the power house of the Morris Sheppard Dam at Possum
Kingdom, "The Governor needs to pick up the phone and call
Homeland Security...There's a good possibility it will be
done that day, if not the next.

Why is it Governor Perry's responsibility?

Texas Bond Review Board records indicate that bond money -
"as much as $40 million spread over three issues" - is
alleged to have been allocated to maintaining the sluice
gates, penstocks and hydroelectric turbines of the venerable
dam constructed between 1938 and 1941, a structure that
started generating electrical power in 1942 and has never
failed a Federal Electrical Regulatory Commission
inspection, according to public records.

"Because we're talking about money that goes back to 1991...
There are people who have been involved every step of the
way, state and Federal...This might well extend past the
borders of the State of Texas."

But in the year 2007, the executives of the Brazos River
Authority shut down the power house at Possum Kingdom. That
took 24 megawatts off the power grid.

They said that the facility was in bad repair.

Either it has been maintained at public expense in tip top
shape, as public records indicate, or it was allowed to
deteriorate to the point that it was not economically
feasible to repair it.

It can't be both, a little bit of both, or anything of the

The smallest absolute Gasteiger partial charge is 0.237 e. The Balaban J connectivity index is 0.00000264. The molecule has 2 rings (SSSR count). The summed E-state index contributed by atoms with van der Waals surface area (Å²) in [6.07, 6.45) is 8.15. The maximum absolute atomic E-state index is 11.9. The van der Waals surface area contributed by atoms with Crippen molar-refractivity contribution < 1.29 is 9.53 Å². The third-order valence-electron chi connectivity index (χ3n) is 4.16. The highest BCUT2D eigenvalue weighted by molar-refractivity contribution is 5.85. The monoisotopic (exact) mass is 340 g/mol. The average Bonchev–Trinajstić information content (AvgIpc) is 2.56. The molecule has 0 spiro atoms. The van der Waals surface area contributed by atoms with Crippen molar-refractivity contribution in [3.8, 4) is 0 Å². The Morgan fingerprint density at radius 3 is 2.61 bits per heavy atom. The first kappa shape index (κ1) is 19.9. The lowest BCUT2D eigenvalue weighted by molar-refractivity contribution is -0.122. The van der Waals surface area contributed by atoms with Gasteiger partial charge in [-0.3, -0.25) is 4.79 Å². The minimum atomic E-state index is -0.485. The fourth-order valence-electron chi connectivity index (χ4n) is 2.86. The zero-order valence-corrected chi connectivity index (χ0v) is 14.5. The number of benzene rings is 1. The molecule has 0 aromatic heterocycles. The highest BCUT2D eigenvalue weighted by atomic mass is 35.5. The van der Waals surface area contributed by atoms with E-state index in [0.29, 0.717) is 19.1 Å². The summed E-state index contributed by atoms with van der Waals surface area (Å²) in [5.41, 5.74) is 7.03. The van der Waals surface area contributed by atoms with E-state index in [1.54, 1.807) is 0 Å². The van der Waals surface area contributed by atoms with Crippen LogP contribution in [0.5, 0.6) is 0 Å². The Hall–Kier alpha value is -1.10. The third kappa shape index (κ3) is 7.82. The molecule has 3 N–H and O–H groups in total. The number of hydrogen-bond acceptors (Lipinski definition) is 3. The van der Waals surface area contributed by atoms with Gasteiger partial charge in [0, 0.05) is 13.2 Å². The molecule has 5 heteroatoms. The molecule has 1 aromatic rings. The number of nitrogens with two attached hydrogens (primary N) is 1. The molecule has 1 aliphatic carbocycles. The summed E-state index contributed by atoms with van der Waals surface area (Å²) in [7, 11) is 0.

"We need an immediate public inspection...If it catches fire
tomorrow night..." He let his voice trail away.

"They took 24 megawatts off the grid. It affects every
county...When you do that, rates are bound to go up."

"The taxpayers and consumers have a right to know."

Then he answered calls from citizens who are just as
interested as he.

Ms. Toby Marie Walker, an operative of the Waco TEA Party,
called in to ask Why is the Federal government involved in a
state issue?

Mr. Yancy agreed to her protest. He said the state water
plan contained in enabling legislation for the Texas Water
Development Board, a massive, multi-billion dollar
reauthorization bill sponsored by incumbent State Senator
Kip Averitt does two things to Texans' water rights.

First, it reduces their riparian rights to the water under
the surface of their property.

Secondly, it exacts steep users' fees for drilling water
wells and maintaining them, fees collected on a yearly basis
for the privilege to use one's own water, a resource owned
by the deed holder.

GOP Is For Training and Development Director Janet
Jackson called from her Clifton home to ask if Senator
Averitt gave him his "blessing" when he bowed out of the
race due to "health concerns."

The answer to the question was a resounding no. In fact,